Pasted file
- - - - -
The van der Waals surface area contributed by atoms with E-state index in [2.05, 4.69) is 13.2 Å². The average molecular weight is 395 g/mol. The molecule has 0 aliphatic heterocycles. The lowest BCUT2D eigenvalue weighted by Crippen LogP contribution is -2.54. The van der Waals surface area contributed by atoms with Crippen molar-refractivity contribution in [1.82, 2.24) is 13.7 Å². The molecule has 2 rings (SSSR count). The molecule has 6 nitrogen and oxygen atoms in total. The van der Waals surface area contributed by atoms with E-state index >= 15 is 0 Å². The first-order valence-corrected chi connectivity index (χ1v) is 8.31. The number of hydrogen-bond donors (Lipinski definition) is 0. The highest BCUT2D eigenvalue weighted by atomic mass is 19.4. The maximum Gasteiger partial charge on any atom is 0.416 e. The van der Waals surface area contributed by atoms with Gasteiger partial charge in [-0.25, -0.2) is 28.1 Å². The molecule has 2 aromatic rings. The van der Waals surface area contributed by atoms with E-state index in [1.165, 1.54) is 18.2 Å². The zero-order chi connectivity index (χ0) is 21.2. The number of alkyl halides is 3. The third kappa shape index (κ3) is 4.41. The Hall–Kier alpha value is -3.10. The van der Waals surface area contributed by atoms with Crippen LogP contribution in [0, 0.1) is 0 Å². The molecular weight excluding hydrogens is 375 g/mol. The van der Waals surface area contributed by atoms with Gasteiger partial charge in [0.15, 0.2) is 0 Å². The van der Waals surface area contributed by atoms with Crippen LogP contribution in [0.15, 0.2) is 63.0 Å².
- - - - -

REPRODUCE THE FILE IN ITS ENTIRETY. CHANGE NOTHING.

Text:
The van der Waals surface area contributed by atoms with E-state index in [2.05, 4.69) is 13.2 Å². The average molecular weight is 395 g/mol. The molecule has 0 aliphatic heterocycles. The lowest BCUT2D eigenvalue weighted by Crippen LogP contribution is -2.54. The van der Waals surface area contributed by atoms with Crippen molar-refractivity contribution in [1.82, 2.24) is 13.7 Å². The molecule has 2 rings (SSSR count). The molecule has 6 nitrogen and oxygen atoms in total. The van der Waals surface area contributed by atoms with E-state index >= 15 is 0 Å². The first-order valence-corrected chi connectivity index (χ1v) is 8.31. The number of hydrogen-bond donors (Lipinski definition) is 0. The highest BCUT2D eigenvalue weighted by atomic mass is 19.4. The maximum Gasteiger partial charge on any atom is 0.416 e. The van der Waals surface area contributed by atoms with Gasteiger partial charge in [-0.25, -0.2) is 28.1 Å². The molecule has 2 aromatic rings. The van der Waals surface area contributed by atoms with E-state index in [1.165, 1.54) is 18.2 Å². The zero-order chi connectivity index (χ0) is 21.2. The number of alkyl halides is 3. The third kappa shape index (κ3) is 4.41. The Hall–Kier alpha value is -3.10. The van der Waals surface area contributed by atoms with Crippen LogP contribution in [0, 0.1) is 0 Å². The molecular weight excluding hydrogens is 375 g/mol. The van der Waals surface area contributed by atoms with Gasteiger partial charge in [0.15, 0.2) is 0 Å². The van der Waals surface area contributed by atoms with Crippen LogP contribution in [0.15, 0.2) is 63.0 Å².